Electric bike and scooter regulation discussed by commissioners



As the popularity of electric bikes and motorized, skateboard-type scooters increases in Key West, so do the concerns about the potential for accidents.

City Commissioner Billy Wardlow, who said multiple new businesses want to begin renting the new electric-powered conveyances, asked local medical and emergency personnel to report on e-bike accidents in preparation for possible regulations on the electric vehicles. While the report presenters took pains not to criticize e-bikes and scooters directly, they agreed that the faster a means of transportation can go, the higher the likelihood of serious accidents. Dr. John Norris, chief of staff at the Lower Keys Medical center (LKMC), pointed out that while bicyclists are hard-pressed to go 20 miles per hour, e-bikes can go up to 30 mph. And Dr. Matthew Partrick, emergency department chief at the LKMC, said that he sees bicycle accidents on a daily basis.

“Velocity is key. The faster you’re going, the more likely you are to get injured,” he said. “Anything we can do to encourage helmet use is low-hanging fruit.”

Eddie Perez, EMS Division Chief for the Key West Fire Department, said there have been 70 reported bicycle accidents in the last 12 months, although the department does not separate out bicycle accidents from those involving e-bikes. Of those 70 incidents, 53 people were transported to a hospital, seven victims were in critical condition and two died. But not all accidents requiring medical care are reported to the police. And on a national level, an estimated $8 billion was spent in the United States treating bicycle accident victims. That increased to $22.4 billion in 2013, according to Dr. Christopher Bensen, an orthopedic doctor at the LKMC. 

“Cycling has been shown many, many times over to be the most dangerous sport when you look at the number of injuries versus the number of people participating,” he said. “Anytime you throw another vehicle into the mix, it substantially increases the risk and severity of the injury.”

Eliminating e-bikes and scooters, as the city of Ft. Lauderdale is considering, may not be the answer. Commissioner Sam Kaufman pointed out that residents with disabilities or with age-related physical limitations use e-bikes as their primary transportation. Others cannot afford a car so electric bikes and scooters serve a valid purpose, Kaufman said.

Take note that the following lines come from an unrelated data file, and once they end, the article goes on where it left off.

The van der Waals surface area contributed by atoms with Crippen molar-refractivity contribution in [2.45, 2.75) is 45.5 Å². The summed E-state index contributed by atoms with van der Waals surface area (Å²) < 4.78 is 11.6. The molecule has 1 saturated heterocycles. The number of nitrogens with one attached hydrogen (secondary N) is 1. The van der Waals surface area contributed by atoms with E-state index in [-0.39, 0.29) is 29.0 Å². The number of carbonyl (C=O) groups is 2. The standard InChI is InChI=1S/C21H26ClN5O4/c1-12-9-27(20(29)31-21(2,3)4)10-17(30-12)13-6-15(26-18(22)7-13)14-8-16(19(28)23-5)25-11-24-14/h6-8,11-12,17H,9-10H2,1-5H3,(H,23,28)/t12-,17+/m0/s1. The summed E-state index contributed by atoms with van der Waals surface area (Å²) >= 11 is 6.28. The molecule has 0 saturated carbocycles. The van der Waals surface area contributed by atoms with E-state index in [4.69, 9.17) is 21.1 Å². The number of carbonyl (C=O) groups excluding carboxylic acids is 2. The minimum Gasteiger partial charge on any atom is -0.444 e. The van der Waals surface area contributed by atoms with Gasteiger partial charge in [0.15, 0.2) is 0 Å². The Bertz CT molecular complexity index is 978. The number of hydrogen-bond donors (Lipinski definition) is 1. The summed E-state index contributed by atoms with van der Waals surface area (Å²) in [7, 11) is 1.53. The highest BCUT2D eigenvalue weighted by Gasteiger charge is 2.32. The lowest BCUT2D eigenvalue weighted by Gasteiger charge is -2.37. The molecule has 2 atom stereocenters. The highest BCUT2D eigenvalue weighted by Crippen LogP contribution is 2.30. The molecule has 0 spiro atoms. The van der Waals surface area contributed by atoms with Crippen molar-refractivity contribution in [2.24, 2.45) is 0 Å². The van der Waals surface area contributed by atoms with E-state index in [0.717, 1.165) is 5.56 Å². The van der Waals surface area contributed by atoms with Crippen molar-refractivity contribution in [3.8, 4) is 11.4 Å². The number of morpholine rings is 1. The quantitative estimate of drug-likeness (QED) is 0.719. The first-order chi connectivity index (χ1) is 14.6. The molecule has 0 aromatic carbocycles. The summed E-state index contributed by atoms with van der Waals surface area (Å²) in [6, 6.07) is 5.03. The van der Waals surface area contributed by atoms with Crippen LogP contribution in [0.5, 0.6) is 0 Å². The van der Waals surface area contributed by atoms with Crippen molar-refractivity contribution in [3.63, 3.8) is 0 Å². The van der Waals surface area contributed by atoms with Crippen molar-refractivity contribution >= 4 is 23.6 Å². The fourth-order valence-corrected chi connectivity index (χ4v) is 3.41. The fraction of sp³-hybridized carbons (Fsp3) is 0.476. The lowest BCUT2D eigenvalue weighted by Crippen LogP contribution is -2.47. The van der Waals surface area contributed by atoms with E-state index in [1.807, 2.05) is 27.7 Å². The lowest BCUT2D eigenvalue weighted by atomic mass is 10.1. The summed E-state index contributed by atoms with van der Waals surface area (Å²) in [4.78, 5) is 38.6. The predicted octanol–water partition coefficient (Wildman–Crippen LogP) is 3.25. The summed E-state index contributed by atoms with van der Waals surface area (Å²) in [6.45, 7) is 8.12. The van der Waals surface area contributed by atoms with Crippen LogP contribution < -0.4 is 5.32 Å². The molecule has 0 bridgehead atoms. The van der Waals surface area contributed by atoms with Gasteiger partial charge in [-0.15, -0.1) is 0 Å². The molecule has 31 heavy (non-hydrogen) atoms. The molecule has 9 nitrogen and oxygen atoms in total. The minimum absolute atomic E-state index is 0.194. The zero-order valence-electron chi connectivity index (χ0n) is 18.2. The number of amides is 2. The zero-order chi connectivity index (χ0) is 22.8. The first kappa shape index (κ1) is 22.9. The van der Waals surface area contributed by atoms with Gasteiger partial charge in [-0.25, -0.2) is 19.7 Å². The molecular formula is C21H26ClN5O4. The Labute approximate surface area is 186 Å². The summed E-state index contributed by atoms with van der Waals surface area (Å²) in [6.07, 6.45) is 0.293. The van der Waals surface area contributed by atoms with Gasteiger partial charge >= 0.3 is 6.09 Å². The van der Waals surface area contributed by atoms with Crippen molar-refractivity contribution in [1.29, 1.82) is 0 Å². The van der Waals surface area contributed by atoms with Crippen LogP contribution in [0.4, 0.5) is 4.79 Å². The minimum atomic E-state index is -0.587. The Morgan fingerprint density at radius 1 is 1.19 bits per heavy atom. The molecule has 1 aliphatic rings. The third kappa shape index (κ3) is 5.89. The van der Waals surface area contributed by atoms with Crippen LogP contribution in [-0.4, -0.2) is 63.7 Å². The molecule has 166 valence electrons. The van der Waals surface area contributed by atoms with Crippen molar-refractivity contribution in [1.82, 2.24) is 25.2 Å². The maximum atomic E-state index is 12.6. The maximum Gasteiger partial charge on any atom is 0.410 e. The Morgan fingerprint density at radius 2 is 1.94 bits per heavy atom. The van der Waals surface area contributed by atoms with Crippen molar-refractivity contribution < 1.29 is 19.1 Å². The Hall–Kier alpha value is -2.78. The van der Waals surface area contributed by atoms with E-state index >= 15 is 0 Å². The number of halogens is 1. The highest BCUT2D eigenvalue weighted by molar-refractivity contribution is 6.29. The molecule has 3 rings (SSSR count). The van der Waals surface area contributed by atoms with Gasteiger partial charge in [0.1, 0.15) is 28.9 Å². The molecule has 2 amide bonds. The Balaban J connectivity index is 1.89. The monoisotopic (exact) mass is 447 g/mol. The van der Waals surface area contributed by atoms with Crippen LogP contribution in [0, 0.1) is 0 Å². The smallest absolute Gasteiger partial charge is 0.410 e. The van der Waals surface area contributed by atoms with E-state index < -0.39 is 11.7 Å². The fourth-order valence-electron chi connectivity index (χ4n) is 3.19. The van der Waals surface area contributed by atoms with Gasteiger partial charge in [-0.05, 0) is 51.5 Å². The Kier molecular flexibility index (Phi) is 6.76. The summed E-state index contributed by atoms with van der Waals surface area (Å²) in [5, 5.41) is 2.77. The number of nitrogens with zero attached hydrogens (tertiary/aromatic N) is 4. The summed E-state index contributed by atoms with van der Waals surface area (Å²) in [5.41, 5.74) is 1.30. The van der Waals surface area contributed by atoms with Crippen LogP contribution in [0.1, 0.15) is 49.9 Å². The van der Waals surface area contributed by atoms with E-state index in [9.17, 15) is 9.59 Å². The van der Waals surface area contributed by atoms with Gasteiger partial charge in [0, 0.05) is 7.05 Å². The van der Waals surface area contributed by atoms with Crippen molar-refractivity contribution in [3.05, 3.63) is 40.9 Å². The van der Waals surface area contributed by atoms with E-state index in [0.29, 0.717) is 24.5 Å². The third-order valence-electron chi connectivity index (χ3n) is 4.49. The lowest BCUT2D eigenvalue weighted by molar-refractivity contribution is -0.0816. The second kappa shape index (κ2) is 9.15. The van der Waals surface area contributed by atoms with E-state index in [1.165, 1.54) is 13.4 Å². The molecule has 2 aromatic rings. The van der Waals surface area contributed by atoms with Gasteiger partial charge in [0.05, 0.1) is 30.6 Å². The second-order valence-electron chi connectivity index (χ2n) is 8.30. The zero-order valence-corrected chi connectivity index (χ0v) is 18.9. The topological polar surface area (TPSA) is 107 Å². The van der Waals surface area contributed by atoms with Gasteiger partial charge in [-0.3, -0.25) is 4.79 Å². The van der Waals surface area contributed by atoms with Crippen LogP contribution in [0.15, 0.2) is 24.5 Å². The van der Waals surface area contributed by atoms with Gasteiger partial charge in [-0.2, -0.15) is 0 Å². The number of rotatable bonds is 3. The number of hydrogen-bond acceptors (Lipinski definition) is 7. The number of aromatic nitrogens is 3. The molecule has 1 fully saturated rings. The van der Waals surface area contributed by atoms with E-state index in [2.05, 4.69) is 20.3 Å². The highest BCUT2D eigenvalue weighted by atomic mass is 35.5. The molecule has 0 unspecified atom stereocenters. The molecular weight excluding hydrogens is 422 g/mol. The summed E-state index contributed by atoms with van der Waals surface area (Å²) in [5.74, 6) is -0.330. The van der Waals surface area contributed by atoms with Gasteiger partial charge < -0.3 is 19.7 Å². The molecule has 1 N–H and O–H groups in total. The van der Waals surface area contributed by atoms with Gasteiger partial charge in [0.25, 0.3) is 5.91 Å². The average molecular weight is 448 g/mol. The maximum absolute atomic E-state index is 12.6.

But Wardlow and Commissioner Mary Lou Hoover said electric vehicles need to be regulated. Wardlow said some residents who have lost their driving license are using e-bikes for transportation. Hoover said another problem is that e-bikes are quiet and people can’t hear them coming.

“In deference to our bicycles, who are normally pretty good about letting you know they’re coming up behind you or whatever, these people [e-bike drivers] don’t. And with some of the very narrow sidewalks we have, allowing them on any sidewalks at all doesn’t make any sense to me at all. Too many people are going to get hurt and very quickly,” she said.

“A lot of these e-bikes are going down Flagler and on these streets and sidewalks with no consideration for nobody,” Wardlow said. “We have to have some kind of regulations on them.”

But Commissioner Jimmy Weekley pointed out that Key West may be limited in putting the brakes on electric vehicles because state law has precedence. He, too, has heard from constituents worried about the impact, literally and figuratively, from e-bikes.

“We have so many blind spots in the city that we need to address,” he said, encouraging police officers to pull e-bike drivers over if they are on their cell phones or don’t obey traffic signals. Mayor Teri Johnston directed City Manager Greg Veliz to convey that request to Police Chief Sean Brandenburg.

In other news, city commissioners approved eliminating the free evening parking in the Jackson Square parking lot on Thomas Street behind the county courthouse. Parking has been free after 5:30 pm, with county staffers using the lot during working hours. If passed on second reading at the next commission meeting, both the lot and that block of Thomas Street will be metered for use by the public after 5:30 pm. 

However, city Parking Director John Wilkins also requested that Jackson Square and adjoining block of Thomas Street be eligible for free use by residents with the $25 monthly resident employee parking permit in the evening. The measure was approved by commissioners.

Wilkins added that the city engineering department is looking at changing the angle parking spaces on Thomas Street behind the courthouse to parallel parking and changing Thomas Street into a one-way street in that area as a way to make the congested block safer.

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